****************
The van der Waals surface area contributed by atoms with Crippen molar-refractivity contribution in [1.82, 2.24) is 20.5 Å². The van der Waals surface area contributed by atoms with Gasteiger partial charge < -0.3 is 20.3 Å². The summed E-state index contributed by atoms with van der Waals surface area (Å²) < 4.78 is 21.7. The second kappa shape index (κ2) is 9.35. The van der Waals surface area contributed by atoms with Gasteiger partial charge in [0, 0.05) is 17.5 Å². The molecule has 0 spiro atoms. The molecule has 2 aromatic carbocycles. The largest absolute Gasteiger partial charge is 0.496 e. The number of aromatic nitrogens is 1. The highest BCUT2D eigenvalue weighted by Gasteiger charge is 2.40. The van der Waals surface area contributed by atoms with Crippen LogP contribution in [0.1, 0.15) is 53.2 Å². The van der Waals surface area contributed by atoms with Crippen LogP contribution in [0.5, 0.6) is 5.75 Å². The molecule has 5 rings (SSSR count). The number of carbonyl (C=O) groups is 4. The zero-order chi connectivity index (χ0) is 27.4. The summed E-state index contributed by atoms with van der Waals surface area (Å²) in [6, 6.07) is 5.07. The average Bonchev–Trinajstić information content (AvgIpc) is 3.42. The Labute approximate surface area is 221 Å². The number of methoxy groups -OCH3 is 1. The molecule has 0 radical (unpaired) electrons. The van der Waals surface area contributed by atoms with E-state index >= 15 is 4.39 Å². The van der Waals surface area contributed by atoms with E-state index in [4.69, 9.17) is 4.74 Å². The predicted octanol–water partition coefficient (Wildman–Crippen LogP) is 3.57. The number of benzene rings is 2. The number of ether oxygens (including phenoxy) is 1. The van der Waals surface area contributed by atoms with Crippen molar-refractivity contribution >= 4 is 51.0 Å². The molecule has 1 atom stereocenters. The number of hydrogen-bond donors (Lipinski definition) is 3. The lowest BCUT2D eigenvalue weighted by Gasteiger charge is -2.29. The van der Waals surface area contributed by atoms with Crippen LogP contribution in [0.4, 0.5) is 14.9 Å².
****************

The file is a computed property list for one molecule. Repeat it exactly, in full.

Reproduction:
The van der Waals surface area contributed by atoms with Crippen molar-refractivity contribution in [1.82, 2.24) is 20.5 Å². The van der Waals surface area contributed by atoms with Gasteiger partial charge < -0.3 is 20.3 Å². The summed E-state index contributed by atoms with van der Waals surface area (Å²) < 4.78 is 21.7. The second kappa shape index (κ2) is 9.35. The van der Waals surface area contributed by atoms with Gasteiger partial charge in [0, 0.05) is 17.5 Å². The molecule has 0 spiro atoms. The molecule has 2 aromatic carbocycles. The largest absolute Gasteiger partial charge is 0.496 e. The number of aromatic nitrogens is 1. The highest BCUT2D eigenvalue weighted by Gasteiger charge is 2.40. The van der Waals surface area contributed by atoms with Crippen LogP contribution in [0.1, 0.15) is 53.2 Å². The van der Waals surface area contributed by atoms with Crippen LogP contribution in [0.5, 0.6) is 5.75 Å². The molecule has 5 rings (SSSR count). The number of carbonyl (C=O) groups is 4. The zero-order chi connectivity index (χ0) is 27.4. The summed E-state index contributed by atoms with van der Waals surface area (Å²) in [6, 6.07) is 5.07. The average Bonchev–Trinajstić information content (AvgIpc) is 3.42. The Labute approximate surface area is 221 Å². The number of methoxy groups -OCH3 is 1. The molecule has 0 radical (unpaired) electrons. The van der Waals surface area contributed by atoms with E-state index >= 15 is 4.39 Å². The van der Waals surface area contributed by atoms with E-state index in [4.69, 9.17) is 4.74 Å². The predicted octanol–water partition coefficient (Wildman–Crippen LogP) is 3.57. The number of benzene rings is 2. The number of ether oxygens (including phenoxy) is 1. The van der Waals surface area contributed by atoms with Crippen molar-refractivity contribution >= 4 is 51.0 Å². The molecule has 1 atom stereocenters. The number of hydrogen-bond donors (Lipinski definition) is 3. The lowest BCUT2D eigenvalue weighted by Gasteiger charge is -2.29. The van der Waals surface area contributed by atoms with Crippen LogP contribution in [0.4, 0.5) is 14.9 Å².